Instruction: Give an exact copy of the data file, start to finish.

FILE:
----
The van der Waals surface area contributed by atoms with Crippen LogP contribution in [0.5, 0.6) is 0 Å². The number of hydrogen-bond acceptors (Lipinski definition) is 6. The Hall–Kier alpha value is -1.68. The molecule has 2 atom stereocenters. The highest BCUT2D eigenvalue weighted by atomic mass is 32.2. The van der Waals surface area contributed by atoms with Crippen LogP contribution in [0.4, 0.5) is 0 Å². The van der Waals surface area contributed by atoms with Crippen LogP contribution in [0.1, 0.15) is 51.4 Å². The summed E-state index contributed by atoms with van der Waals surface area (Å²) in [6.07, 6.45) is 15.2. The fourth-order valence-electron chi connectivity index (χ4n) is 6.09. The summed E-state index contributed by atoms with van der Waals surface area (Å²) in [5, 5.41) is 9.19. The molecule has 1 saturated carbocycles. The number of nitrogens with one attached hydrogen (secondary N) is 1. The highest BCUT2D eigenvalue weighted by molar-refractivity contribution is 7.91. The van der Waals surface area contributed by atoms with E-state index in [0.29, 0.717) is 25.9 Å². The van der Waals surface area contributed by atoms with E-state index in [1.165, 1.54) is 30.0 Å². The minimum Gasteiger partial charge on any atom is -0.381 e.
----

The van der Waals surface area contributed by atoms with Crippen LogP contribution in [0.5, 0.6) is 0 Å². The number of hydrogen-bond acceptors (Lipinski definition) is 6. The Hall–Kier alpha value is -1.68. The molecule has 2 atom stereocenters. The highest BCUT2D eigenvalue weighted by atomic mass is 32.2. The van der Waals surface area contributed by atoms with Crippen LogP contribution in [0.4, 0.5) is 0 Å². The van der Waals surface area contributed by atoms with Crippen LogP contribution in [0.1, 0.15) is 51.4 Å². The summed E-state index contributed by atoms with van der Waals surface area (Å²) in [6.07, 6.45) is 15.2. The fourth-order valence-electron chi connectivity index (χ4n) is 6.09. The summed E-state index contributed by atoms with van der Waals surface area (Å²) in [5, 5.41) is 9.19. The molecule has 1 saturated carbocycles. The number of nitrogens with one attached hydrogen (secondary N) is 1. The highest BCUT2D eigenvalue weighted by molar-refractivity contribution is 7.91. The van der Waals surface area contributed by atoms with E-state index in [0.29, 0.717) is 25.9 Å². The van der Waals surface area contributed by atoms with E-state index in [1.165, 1.54) is 30.0 Å². The minimum Gasteiger partial charge on any atom is -0.381 e.